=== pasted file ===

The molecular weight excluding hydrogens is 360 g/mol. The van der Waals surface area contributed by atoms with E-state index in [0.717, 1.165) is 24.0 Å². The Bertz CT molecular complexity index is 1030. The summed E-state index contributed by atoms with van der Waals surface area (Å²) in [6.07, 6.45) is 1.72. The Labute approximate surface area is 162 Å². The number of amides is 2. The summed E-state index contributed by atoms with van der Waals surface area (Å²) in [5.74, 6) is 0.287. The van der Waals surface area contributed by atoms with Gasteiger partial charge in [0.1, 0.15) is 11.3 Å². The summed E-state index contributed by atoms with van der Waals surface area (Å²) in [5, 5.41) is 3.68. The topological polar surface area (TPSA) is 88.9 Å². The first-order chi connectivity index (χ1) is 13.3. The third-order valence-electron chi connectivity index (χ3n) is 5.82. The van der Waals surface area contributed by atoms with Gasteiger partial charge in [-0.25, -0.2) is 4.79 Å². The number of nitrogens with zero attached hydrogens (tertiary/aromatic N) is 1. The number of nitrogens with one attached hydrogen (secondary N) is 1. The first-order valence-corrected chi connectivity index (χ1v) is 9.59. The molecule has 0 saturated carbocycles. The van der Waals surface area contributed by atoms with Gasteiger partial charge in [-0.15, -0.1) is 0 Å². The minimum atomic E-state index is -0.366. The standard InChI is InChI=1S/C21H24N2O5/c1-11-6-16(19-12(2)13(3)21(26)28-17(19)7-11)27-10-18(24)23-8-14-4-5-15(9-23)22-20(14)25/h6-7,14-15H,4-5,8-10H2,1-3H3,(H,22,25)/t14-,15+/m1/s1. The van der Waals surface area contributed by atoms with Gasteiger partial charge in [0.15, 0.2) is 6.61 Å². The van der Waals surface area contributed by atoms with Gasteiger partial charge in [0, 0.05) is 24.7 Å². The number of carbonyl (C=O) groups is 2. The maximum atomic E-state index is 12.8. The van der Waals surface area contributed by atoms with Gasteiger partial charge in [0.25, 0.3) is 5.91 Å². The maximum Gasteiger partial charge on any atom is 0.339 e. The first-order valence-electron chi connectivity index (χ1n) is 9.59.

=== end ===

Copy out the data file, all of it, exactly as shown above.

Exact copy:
The molecular weight excluding hydrogens is 360 g/mol. The van der Waals surface area contributed by atoms with E-state index in [0.717, 1.165) is 24.0 Å². The Bertz CT molecular complexity index is 1030. The summed E-state index contributed by atoms with van der Waals surface area (Å²) in [6.07, 6.45) is 1.72. The Labute approximate surface area is 162 Å². The number of amides is 2. The summed E-state index contributed by atoms with van der Waals surface area (Å²) in [5.74, 6) is 0.287. The van der Waals surface area contributed by atoms with Gasteiger partial charge in [0.1, 0.15) is 11.3 Å². The summed E-state index contributed by atoms with van der Waals surface area (Å²) in [5, 5.41) is 3.68. The topological polar surface area (TPSA) is 88.9 Å². The first-order chi connectivity index (χ1) is 13.3. The third-order valence-electron chi connectivity index (χ3n) is 5.82. The van der Waals surface area contributed by atoms with Gasteiger partial charge in [-0.25, -0.2) is 4.79 Å². The number of nitrogens with zero attached hydrogens (tertiary/aromatic N) is 1. The number of nitrogens with one attached hydrogen (secondary N) is 1. The first-order valence-corrected chi connectivity index (χ1v) is 9.59. The molecule has 0 saturated carbocycles. The van der Waals surface area contributed by atoms with Gasteiger partial charge in [-0.15, -0.1) is 0 Å². The minimum atomic E-state index is -0.366. The standard InChI is InChI=1S/C21H24N2O5/c1-11-6-16(19-12(2)13(3)21(26)28-17(19)7-11)27-10-18(24)23-8-14-4-5-15(9-23)22-20(14)25/h6-7,14-15H,4-5,8-10H2,1-3H3,(H,22,25)/t14-,15+/m1/s1. The van der Waals surface area contributed by atoms with Gasteiger partial charge in [0.15, 0.2) is 6.61 Å². The van der Waals surface area contributed by atoms with Gasteiger partial charge in [0, 0.05) is 24.7 Å². The number of carbonyl (C=O) groups is 2. The maximum atomic E-state index is 12.8. The van der Waals surface area contributed by atoms with Gasteiger partial charge in [0.25, 0.3) is 5.91 Å². The maximum Gasteiger partial charge on any atom is 0.339 e. The first-order valence-electron chi connectivity index (χ1n) is 9.59.